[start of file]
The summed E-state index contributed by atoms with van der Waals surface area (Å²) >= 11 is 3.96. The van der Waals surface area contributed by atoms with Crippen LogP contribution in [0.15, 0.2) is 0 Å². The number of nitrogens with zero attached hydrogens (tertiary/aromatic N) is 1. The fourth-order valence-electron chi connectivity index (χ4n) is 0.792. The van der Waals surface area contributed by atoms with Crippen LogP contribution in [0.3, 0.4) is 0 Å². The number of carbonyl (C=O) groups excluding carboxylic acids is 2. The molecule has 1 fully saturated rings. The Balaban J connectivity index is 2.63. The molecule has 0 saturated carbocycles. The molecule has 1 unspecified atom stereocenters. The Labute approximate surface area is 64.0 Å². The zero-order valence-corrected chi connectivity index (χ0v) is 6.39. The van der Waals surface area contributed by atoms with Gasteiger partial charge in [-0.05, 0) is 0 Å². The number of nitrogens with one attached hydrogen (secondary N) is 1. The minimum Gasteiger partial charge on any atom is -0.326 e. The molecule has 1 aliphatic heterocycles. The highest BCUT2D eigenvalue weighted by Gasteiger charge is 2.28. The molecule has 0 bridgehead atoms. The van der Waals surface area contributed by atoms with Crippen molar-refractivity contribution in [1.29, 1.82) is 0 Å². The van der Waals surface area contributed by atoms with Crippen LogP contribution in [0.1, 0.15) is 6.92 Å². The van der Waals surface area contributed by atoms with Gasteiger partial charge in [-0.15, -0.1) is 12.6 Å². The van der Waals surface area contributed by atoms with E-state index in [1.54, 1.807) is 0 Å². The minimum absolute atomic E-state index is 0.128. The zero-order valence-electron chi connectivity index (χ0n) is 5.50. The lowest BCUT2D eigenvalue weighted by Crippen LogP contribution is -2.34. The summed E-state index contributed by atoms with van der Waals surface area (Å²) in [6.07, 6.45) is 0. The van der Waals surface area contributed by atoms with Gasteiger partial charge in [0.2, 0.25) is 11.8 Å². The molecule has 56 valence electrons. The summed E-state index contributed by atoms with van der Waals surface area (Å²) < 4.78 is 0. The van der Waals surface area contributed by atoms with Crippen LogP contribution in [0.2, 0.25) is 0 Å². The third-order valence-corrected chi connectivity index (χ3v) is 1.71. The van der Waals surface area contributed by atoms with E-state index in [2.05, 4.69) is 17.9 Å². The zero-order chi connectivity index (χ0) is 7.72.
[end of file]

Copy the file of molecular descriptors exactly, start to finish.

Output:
The summed E-state index contributed by atoms with van der Waals surface area (Å²) >= 11 is 3.96. The van der Waals surface area contributed by atoms with Crippen LogP contribution in [0.15, 0.2) is 0 Å². The number of nitrogens with zero attached hydrogens (tertiary/aromatic N) is 1. The fourth-order valence-electron chi connectivity index (χ4n) is 0.792. The van der Waals surface area contributed by atoms with Crippen LogP contribution in [0.3, 0.4) is 0 Å². The number of carbonyl (C=O) groups excluding carboxylic acids is 2. The molecule has 1 fully saturated rings. The Balaban J connectivity index is 2.63. The molecule has 0 saturated carbocycles. The molecule has 1 unspecified atom stereocenters. The Labute approximate surface area is 64.0 Å². The zero-order valence-corrected chi connectivity index (χ0v) is 6.39. The van der Waals surface area contributed by atoms with Gasteiger partial charge in [-0.05, 0) is 0 Å². The number of nitrogens with one attached hydrogen (secondary N) is 1. The minimum Gasteiger partial charge on any atom is -0.326 e. The molecule has 1 aliphatic heterocycles. The highest BCUT2D eigenvalue weighted by Gasteiger charge is 2.28. The molecule has 0 bridgehead atoms. The van der Waals surface area contributed by atoms with Crippen molar-refractivity contribution in [1.29, 1.82) is 0 Å². The van der Waals surface area contributed by atoms with Crippen LogP contribution in [0.1, 0.15) is 6.92 Å². The van der Waals surface area contributed by atoms with Gasteiger partial charge in [-0.15, -0.1) is 12.6 Å². The van der Waals surface area contributed by atoms with E-state index in [1.54, 1.807) is 0 Å². The minimum absolute atomic E-state index is 0.128. The zero-order valence-electron chi connectivity index (χ0n) is 5.50. The lowest BCUT2D eigenvalue weighted by Crippen LogP contribution is -2.34. The summed E-state index contributed by atoms with van der Waals surface area (Å²) in [6.07, 6.45) is 0. The van der Waals surface area contributed by atoms with Gasteiger partial charge in [0.2, 0.25) is 11.8 Å². The molecule has 56 valence electrons. The summed E-state index contributed by atoms with van der Waals surface area (Å²) < 4.78 is 0. The van der Waals surface area contributed by atoms with Crippen LogP contribution in [0.2, 0.25) is 0 Å². The third-order valence-corrected chi connectivity index (χ3v) is 1.71. The van der Waals surface area contributed by atoms with E-state index in [2.05, 4.69) is 17.9 Å². The zero-order chi connectivity index (χ0) is 7.72.